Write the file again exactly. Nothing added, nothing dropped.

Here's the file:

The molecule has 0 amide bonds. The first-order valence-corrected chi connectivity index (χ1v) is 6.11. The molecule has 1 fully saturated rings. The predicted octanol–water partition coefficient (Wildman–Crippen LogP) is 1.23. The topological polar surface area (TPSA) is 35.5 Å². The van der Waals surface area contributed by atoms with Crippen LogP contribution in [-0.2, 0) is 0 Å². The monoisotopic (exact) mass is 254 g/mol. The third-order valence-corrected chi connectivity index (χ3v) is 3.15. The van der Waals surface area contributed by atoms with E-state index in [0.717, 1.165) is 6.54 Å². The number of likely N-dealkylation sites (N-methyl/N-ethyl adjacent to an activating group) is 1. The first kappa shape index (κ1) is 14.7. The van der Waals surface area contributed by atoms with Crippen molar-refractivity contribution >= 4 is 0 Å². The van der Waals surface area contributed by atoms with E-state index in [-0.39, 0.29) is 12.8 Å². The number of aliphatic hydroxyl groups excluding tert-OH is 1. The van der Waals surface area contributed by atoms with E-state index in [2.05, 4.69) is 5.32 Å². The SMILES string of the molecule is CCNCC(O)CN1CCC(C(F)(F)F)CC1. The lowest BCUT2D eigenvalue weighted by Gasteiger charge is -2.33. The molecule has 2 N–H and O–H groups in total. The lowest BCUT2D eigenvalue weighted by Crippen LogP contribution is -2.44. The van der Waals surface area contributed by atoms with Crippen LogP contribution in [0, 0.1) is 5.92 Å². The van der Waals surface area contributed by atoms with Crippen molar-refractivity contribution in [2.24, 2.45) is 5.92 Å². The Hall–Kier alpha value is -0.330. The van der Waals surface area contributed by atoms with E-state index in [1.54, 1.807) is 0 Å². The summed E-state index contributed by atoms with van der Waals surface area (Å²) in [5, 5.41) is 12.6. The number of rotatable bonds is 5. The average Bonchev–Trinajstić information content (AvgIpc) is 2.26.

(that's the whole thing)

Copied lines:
The molecule has 0 amide bonds. The first-order valence-corrected chi connectivity index (χ1v) is 6.11. The molecule has 1 fully saturated rings. The predicted octanol–water partition coefficient (Wildman–Crippen LogP) is 1.23. The topological polar surface area (TPSA) is 35.5 Å². The van der Waals surface area contributed by atoms with Crippen LogP contribution in [-0.2, 0) is 0 Å². The monoisotopic (exact) mass is 254 g/mol. The third-order valence-corrected chi connectivity index (χ3v) is 3.15. The van der Waals surface area contributed by atoms with E-state index in [0.717, 1.165) is 6.54 Å². The number of likely N-dealkylation sites (N-methyl/N-ethyl adjacent to an activating group) is 1. The first kappa shape index (κ1) is 14.7. The van der Waals surface area contributed by atoms with Crippen molar-refractivity contribution >= 4 is 0 Å². The van der Waals surface area contributed by atoms with E-state index in [-0.39, 0.29) is 12.8 Å². The number of aliphatic hydroxyl groups excluding tert-OH is 1. The van der Waals surface area contributed by atoms with E-state index in [2.05, 4.69) is 5.32 Å². The SMILES string of the molecule is CCNCC(O)CN1CCC(C(F)(F)F)CC1. The lowest BCUT2D eigenvalue weighted by Gasteiger charge is -2.33. The molecule has 2 N–H and O–H groups in total. The lowest BCUT2D eigenvalue weighted by Crippen LogP contribution is -2.44. The van der Waals surface area contributed by atoms with Crippen LogP contribution in [0, 0.1) is 5.92 Å². The van der Waals surface area contributed by atoms with Crippen molar-refractivity contribution in [2.24, 2.45) is 5.92 Å². The Hall–Kier alpha value is -0.330. The van der Waals surface area contributed by atoms with E-state index in [1.54, 1.807) is 0 Å². The summed E-state index contributed by atoms with van der Waals surface area (Å²) in [5, 5.41) is 12.6. The number of rotatable bonds is 5. The average Bonchev–Trinajstić information content (AvgIpc) is 2.26.